Bruce Springsteen cancels gig over transgender law

Bruce Springsteen has cancelled a concert in North Carolina in protest over a law he believes discriminates against transgender people.

The 66-year-old rocker stated that he and the E Street Band were abandoning their performance in Greensboro on 10 April in order to “show solidarity for those freedom fighters” who oppose the legislation. Mr. Springsteen also remarked “It is the strongest means I have for raising my voice in opposition to those who continue to push us backwards instead of forwards”.

The ‘Born in the USA’ singer added, “Some things are more important than a rock show and this fight against prejudice and bigotry is one of them”. A post on his Twitter account reads “Bruce Springsteen & the E Street Band’s April 10th show is canceled. Tickets will be refunded at point of purchase”.

North Carolina have recently passed the House Bill 2, known officially as the Public Facilities Privacy and Security Act, which states that transgender people can only utilize public bathrooms and changing facilities that correspond to the gender featured on their birth certificate.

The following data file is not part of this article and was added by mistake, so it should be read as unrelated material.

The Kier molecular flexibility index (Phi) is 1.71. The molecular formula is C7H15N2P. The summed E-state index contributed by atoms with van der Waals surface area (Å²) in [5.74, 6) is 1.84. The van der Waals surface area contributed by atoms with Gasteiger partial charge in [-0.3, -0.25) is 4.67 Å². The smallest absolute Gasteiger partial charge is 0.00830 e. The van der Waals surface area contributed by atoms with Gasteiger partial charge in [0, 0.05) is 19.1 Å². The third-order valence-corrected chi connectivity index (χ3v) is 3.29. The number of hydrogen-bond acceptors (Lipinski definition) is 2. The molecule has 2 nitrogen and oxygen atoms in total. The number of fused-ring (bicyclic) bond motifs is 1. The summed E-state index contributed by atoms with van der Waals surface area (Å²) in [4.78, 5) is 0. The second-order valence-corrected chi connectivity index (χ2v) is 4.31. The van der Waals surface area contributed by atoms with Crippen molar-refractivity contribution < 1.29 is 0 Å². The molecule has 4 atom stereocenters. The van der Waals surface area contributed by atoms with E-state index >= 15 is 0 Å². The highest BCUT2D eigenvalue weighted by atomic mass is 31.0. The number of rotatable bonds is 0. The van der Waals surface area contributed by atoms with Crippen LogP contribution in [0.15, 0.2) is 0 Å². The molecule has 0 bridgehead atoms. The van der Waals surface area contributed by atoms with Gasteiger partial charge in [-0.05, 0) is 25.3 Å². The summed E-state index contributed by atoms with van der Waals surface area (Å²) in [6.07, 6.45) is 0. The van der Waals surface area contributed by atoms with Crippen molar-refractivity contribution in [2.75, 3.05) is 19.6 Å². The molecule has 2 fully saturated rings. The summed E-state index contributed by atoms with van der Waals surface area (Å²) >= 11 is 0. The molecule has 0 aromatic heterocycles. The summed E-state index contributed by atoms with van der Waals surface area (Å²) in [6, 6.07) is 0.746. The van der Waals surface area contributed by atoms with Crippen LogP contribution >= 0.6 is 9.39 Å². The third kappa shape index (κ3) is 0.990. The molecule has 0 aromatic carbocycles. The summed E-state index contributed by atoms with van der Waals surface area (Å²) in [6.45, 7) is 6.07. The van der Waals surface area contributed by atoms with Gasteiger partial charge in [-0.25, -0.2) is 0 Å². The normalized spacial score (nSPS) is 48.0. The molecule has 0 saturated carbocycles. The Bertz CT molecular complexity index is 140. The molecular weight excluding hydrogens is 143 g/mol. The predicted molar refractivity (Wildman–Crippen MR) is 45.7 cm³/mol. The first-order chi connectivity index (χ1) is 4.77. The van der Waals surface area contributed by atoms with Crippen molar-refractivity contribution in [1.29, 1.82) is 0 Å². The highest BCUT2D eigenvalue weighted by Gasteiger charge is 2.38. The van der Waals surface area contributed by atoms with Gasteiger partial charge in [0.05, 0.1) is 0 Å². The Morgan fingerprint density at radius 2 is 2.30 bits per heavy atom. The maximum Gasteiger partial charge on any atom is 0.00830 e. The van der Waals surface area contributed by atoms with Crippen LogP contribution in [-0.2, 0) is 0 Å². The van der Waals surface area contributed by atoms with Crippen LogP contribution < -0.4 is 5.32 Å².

Critics of the law have said that it discriminates not only against transgender people but it also limits the rights of the whole LGBT community, by invalidating several local anti-discrimination measures designed to protect them.

The state’s Republican Governor Pat McCrory signed the measure on 23 March, as State Republican lawmakers warned that the “radical” Charlotte measure would have allowed predators to enter women’s bathrooms. The new law overturned a Charlotte city ordinance that enabled transgender people to use public toilets that matched their gender identities.

Last week, PayPal diminished plans to build a new operations centre in Charlotte, which would have employed at least 400 skilled workers, because of the law. Google, Apple, IBM and American Airlines are among other companies that have condemned it.

Critics have denounced the governor’s move as an attack on the LGBT community.


Photo credit: Shayne Kaye Flickr

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